Large-molecule therapeutic agents, often monoclonal antibodies, antibody-drug conjugates, and fusion proteins, have assumed a higher profile in pharmaceutical research and development in recent years, and there is no reason to think that this trend will end any time soon.  The discussion comes from the point of view of a scientist from a contract R&D/contract manufacturing organization that handles both large and small molecules at various stages of development, with responsibilities ranging from analytical method development and validation to formulation and process development of injectable dosage forms.  We encourage our scientists to develop both deep expertise in a particular area of interest to them, but also to develop a broad understanding and the ability to converse intelligently with scientists and engineers involved in such areas as biophysical characterization of proteins, physical and chemical stability assessment, unit operations in manufacture of injectable products, as well as unit operations in the production of a large molecule bulk drug substance.  Scientists should be encouraged to view the development process as a continuum, with no sharp dividing lines.  We view university faculty as critical partners, both in the development of deep and relatively narrow expertise, as well as developing a “big view” of our scientific and technical world.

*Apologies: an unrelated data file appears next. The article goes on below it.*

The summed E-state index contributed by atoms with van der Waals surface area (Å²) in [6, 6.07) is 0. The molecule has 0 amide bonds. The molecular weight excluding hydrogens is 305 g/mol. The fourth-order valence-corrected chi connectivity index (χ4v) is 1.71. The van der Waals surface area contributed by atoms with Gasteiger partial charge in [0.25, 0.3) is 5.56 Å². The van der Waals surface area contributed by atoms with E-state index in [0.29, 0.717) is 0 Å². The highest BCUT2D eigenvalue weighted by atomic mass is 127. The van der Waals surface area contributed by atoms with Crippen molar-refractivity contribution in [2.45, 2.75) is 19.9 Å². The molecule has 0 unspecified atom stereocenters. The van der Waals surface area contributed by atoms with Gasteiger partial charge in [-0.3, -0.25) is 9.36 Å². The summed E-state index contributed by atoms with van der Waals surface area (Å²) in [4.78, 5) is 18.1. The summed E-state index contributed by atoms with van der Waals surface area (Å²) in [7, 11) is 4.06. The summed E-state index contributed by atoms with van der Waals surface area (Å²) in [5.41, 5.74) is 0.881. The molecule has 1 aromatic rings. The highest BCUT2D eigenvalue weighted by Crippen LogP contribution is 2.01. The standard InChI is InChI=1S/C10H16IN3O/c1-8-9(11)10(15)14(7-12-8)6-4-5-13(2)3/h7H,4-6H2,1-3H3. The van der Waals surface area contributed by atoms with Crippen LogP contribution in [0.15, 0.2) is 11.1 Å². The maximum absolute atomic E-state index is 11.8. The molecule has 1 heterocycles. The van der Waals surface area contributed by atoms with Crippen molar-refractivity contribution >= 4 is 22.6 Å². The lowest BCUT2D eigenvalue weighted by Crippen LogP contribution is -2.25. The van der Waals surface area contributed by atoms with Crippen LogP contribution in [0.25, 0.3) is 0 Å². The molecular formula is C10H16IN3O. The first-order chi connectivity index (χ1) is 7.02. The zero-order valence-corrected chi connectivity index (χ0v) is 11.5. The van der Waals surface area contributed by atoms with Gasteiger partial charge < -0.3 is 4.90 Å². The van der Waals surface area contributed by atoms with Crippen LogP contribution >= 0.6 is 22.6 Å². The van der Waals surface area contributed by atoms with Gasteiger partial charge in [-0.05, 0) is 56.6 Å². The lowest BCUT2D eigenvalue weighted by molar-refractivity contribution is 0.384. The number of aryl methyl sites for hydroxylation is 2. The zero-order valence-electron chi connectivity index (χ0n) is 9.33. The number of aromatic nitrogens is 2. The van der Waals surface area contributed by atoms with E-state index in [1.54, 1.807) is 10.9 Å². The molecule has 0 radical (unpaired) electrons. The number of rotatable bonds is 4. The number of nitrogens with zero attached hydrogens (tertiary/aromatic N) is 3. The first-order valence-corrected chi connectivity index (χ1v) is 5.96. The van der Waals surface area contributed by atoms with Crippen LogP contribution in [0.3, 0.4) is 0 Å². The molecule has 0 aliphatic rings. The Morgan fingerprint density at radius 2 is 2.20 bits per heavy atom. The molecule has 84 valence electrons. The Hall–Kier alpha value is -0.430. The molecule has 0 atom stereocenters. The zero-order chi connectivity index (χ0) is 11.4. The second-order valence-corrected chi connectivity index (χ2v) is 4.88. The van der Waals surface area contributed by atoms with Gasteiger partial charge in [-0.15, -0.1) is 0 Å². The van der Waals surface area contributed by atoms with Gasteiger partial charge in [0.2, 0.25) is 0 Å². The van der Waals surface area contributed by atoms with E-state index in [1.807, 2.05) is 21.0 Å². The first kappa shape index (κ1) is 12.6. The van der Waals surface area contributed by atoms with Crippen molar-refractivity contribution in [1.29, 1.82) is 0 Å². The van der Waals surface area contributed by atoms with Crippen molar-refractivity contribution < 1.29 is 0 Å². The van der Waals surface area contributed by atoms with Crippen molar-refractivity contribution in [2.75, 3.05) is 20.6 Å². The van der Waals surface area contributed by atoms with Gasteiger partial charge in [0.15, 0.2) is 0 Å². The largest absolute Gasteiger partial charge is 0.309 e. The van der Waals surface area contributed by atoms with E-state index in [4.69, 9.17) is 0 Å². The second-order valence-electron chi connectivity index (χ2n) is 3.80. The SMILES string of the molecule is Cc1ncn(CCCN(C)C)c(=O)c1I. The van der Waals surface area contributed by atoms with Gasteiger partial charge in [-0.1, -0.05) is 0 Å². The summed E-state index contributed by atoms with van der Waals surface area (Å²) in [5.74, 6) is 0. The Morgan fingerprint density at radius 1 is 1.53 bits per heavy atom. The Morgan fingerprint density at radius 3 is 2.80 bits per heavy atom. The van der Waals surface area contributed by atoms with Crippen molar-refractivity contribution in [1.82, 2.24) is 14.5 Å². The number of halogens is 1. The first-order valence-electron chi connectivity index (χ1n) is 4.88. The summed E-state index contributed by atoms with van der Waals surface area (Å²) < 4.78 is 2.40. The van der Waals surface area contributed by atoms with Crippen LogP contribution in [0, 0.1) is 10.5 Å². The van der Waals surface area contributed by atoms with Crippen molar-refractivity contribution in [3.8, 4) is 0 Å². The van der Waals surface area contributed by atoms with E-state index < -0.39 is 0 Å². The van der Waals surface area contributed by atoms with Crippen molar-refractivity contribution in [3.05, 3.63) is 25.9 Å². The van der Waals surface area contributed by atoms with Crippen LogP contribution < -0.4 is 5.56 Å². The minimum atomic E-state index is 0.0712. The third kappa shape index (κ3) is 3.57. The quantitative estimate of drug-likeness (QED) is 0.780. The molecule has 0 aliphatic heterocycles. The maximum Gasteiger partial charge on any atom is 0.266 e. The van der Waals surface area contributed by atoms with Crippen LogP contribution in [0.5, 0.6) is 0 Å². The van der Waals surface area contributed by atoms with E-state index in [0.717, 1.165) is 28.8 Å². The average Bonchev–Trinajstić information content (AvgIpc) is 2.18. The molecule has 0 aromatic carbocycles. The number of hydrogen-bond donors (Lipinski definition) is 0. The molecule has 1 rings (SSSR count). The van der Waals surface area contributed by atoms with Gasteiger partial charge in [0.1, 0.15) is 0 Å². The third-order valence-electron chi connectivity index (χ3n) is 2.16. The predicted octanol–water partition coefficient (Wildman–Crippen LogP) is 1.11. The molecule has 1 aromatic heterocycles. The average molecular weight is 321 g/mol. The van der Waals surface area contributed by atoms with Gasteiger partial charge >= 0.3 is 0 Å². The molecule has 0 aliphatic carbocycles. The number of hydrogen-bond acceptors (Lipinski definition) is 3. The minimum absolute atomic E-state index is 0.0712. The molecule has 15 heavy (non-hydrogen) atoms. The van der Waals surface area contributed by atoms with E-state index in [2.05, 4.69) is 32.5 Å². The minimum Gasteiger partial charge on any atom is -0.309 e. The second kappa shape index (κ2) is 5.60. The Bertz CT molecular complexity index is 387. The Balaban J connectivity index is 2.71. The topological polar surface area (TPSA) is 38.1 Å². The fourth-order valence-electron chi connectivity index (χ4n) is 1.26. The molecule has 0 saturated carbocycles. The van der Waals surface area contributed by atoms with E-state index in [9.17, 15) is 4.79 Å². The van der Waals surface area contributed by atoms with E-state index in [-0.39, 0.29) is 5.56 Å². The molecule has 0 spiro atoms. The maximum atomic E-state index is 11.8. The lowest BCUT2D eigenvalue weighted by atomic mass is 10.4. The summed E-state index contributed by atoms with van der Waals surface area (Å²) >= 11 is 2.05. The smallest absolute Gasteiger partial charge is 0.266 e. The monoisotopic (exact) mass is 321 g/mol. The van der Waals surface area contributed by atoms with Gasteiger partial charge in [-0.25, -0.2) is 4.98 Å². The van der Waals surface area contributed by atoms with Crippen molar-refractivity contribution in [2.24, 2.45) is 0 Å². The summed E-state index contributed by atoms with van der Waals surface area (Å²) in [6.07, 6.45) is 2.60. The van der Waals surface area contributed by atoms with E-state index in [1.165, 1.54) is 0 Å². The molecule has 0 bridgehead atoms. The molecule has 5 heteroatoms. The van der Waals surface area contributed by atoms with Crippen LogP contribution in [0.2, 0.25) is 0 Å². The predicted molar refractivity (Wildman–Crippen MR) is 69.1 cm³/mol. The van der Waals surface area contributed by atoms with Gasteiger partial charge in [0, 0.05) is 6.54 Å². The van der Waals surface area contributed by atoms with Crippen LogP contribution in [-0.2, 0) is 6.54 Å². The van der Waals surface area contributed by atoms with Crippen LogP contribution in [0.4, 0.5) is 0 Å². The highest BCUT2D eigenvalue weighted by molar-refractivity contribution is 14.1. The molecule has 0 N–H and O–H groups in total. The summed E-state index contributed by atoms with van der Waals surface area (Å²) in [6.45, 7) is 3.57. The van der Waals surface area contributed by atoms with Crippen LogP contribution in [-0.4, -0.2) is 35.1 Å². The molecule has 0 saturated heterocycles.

Photo of Dr. Nate MiltonDr. Nathaniel Milton

Research Advisor in Biopharmaceutical Product Development, Retired from Eli Lilly

Nathaniel (Nate) Milton Ph.D., RPh received his B.S. in Pharmacy (’89) and Ph.D. in Industrial and Physical Pharmacy (’95) from Purdue University.  He retired from Eli Lilly and Company after 28 years of service where his last role was as a Research Advisor in Biopharmaceutical Product Development.  In this role, Dr. Milton led formulation development teams responsible for developing small and large molecule (proteins, peptides, and insulins) parenteral formulations, supporting technology transfer to clinical trial and commercial manufacturing facilities, and establishing processes for sterile extemporaneous compounding to enable early phase clinical trials.